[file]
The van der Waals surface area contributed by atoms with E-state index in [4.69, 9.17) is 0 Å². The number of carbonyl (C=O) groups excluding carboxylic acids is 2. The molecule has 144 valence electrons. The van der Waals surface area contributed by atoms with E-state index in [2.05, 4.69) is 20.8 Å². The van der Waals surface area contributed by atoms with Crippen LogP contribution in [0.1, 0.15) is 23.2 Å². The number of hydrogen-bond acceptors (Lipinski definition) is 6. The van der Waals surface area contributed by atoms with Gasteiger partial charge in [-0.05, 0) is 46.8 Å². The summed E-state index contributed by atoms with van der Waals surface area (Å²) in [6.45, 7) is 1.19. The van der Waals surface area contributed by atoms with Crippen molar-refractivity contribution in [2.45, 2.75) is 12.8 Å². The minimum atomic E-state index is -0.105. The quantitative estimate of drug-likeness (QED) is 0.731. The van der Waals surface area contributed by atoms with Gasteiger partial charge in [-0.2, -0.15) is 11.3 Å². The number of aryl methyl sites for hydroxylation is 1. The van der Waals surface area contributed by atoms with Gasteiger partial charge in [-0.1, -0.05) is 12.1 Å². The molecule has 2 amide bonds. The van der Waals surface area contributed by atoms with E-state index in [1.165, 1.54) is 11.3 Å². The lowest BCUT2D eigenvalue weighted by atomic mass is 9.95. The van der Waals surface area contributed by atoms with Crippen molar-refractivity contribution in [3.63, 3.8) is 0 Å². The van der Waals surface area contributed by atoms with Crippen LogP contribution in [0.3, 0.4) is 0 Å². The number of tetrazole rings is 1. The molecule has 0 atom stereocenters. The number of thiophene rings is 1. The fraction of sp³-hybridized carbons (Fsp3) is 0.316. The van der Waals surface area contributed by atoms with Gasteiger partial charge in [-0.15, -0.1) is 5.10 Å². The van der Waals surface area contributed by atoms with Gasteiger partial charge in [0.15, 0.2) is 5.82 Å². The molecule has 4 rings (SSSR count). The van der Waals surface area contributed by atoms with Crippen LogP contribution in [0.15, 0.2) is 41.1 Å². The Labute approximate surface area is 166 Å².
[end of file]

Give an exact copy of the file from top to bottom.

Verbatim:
The van der Waals surface area contributed by atoms with E-state index in [4.69, 9.17) is 0 Å². The number of carbonyl (C=O) groups excluding carboxylic acids is 2. The molecule has 144 valence electrons. The van der Waals surface area contributed by atoms with E-state index in [2.05, 4.69) is 20.8 Å². The van der Waals surface area contributed by atoms with Crippen LogP contribution in [0.1, 0.15) is 23.2 Å². The number of hydrogen-bond acceptors (Lipinski definition) is 6. The van der Waals surface area contributed by atoms with Gasteiger partial charge in [-0.05, 0) is 46.8 Å². The summed E-state index contributed by atoms with van der Waals surface area (Å²) in [6.45, 7) is 1.19. The van der Waals surface area contributed by atoms with Crippen molar-refractivity contribution in [2.45, 2.75) is 12.8 Å². The minimum atomic E-state index is -0.105. The quantitative estimate of drug-likeness (QED) is 0.731. The van der Waals surface area contributed by atoms with Gasteiger partial charge in [-0.2, -0.15) is 11.3 Å². The number of aryl methyl sites for hydroxylation is 1. The van der Waals surface area contributed by atoms with Gasteiger partial charge in [-0.1, -0.05) is 12.1 Å². The molecule has 2 amide bonds. The van der Waals surface area contributed by atoms with E-state index in [1.165, 1.54) is 11.3 Å². The lowest BCUT2D eigenvalue weighted by atomic mass is 9.95. The van der Waals surface area contributed by atoms with Crippen molar-refractivity contribution in [3.63, 3.8) is 0 Å². The van der Waals surface area contributed by atoms with Crippen LogP contribution in [0.3, 0.4) is 0 Å². The number of tetrazole rings is 1. The molecule has 0 atom stereocenters. The number of thiophene rings is 1. The fraction of sp³-hybridized carbons (Fsp3) is 0.316. The van der Waals surface area contributed by atoms with Gasteiger partial charge in [-0.15, -0.1) is 5.10 Å². The van der Waals surface area contributed by atoms with Gasteiger partial charge in [0.15, 0.2) is 5.82 Å². The molecule has 4 rings (SSSR count). The van der Waals surface area contributed by atoms with Crippen LogP contribution in [0.15, 0.2) is 41.1 Å². The Labute approximate surface area is 166 Å².